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Refurbishing Lough Neagh's Joyce, a World War II Torpedo Recovery Vessel

18th November 2021
Joyce back on the water after refurbishment
Joyce back on the water after refurbishment

The charity Silvery Light Sailing based in Newry at the head of Carlingford Lough is passionate about the refurbishment of old boats. One of these is now temporarily berthed in Carlingford Marina on the southern shore of Carlingford Lough. She's a 40-foot naval Torpedo Recovery Boat used during World War 11 on Lough Neagh.

Since the Joyce was sold out of Navy service in 1960, the vessel remained in the same ownership. Gerry Brennan, Chairman of Silvery Light Sailing, was alerted to its Lough Neagh connection by National Historic Ships. The Joyce was built in 1943, and according to the National Historic Ships Register, she was designed by the Admiralty and built by Percy M See at Fareham on Portsmouth Harbour on the south coast of England.

The Joyce during WW2 The Joyce during WW2

The Joyce operated on Lough Neagh from 1943 as a retrieval boat, used during test firing of torpedoes. Since The Joyce was decommissioned, it had been a working boat in Weymouth. She has been refurbished by volunteers at Silvery Light’s Community Workshop at the Greenbank Industrial Estate in Newry.

Gerry explains, "The Joyce was used during World War Two on Lough Neagh to retrieve torpedoes made and tested by the torpedo factory. It will go back to Lough Neagh as part of the Heritage Centre, showing the history and heritage of the Lough. We contacted Lough Neagh Partnership and Antrim Newtownabbey Council, who put it to Councillors who agreed that we secure it for inclusion as an exhibit in the Lough Neagh Heritage Centre". He continued;" Torpedoes were manufactured at the factory at Masserene on the site of a former Army barracks on the northeast corner of Lough Neagh, near Antrim town, and then test-fired from a platform on the Lough. The Joyce would recover them when the engine stopped".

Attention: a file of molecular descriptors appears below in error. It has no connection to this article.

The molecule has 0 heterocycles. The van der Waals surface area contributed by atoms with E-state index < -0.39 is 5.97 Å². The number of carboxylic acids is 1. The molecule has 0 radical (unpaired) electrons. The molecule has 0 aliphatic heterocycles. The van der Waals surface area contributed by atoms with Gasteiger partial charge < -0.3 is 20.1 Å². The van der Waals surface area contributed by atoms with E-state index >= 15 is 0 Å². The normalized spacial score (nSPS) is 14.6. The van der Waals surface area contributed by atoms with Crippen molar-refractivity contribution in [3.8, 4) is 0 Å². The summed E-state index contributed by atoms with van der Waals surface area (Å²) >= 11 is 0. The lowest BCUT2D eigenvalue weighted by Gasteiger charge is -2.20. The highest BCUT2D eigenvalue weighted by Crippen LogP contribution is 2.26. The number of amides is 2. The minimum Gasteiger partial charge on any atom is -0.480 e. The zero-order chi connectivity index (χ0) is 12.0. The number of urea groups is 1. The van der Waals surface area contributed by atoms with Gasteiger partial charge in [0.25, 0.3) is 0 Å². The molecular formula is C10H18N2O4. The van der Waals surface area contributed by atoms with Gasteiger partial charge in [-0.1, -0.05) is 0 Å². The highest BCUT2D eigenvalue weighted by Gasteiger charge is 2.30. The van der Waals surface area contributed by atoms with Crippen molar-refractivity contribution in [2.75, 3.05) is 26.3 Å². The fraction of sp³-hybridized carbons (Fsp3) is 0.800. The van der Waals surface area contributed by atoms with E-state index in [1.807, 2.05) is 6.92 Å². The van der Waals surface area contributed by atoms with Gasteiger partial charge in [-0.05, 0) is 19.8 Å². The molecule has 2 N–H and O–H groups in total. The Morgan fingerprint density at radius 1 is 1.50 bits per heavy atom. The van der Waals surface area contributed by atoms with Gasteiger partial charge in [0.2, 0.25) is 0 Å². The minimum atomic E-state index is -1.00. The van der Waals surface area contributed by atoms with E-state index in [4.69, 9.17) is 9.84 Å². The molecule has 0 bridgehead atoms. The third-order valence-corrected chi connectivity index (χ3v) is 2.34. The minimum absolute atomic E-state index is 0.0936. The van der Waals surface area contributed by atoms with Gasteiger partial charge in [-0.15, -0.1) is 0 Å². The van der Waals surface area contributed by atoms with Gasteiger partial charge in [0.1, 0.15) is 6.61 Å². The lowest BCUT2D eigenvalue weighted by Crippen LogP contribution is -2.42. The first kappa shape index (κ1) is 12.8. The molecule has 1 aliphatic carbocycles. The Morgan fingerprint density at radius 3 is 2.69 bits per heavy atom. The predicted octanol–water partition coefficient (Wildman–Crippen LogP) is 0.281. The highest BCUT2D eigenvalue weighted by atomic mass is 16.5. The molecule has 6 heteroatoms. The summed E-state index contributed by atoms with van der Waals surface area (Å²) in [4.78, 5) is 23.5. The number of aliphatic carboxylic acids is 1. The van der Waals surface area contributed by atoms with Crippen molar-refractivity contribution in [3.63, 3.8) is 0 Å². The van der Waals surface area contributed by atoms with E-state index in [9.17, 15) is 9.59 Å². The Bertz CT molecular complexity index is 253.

Torpedo Platform Lough Neagh Photo: Tripadvisor Torpedo Platform Lough Neagh Photo: Tripadvisor

The Torpedo Platform can be seen from the car park at the Lough Neagh Marina in Antrim. It was constructed early in the Second World War so that the torpedoes from the nearby factory could be tested for accuracy of direction and depth. In addition to the launching platform, there were sleeping quarters, a kitchen and food stores in case of weather conditions prevented personnel from returning to their land base. Today the only 'lodgers' are birds such as the common tern and the cormorant.

The Joyce at the Community WorkshopThe Joyce at the Community Workshop

Silvery Light Sailing arranged the transport logistics from the UK to the workshop where repairs were carried out and the vessel wholly refurbished. She is fitted with the not so standard Kitchen steering gear, which makes her highly manoeuvrable.
Interestingly Torpedo Recovery boats were also built at Bangor Shipyard on Belfast Lough. During the war, the yard was very busy with Admiralty work and maintained a large fleet of patrol boats and trawlers.

Betty Armstrong

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Betty Armstrong

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Betty Armstrong is Afloat and Yachting Life's Northern Ireland Correspondent. Betty grew up racing dinghies but now sails a more sedate Dehler 36 around County Down

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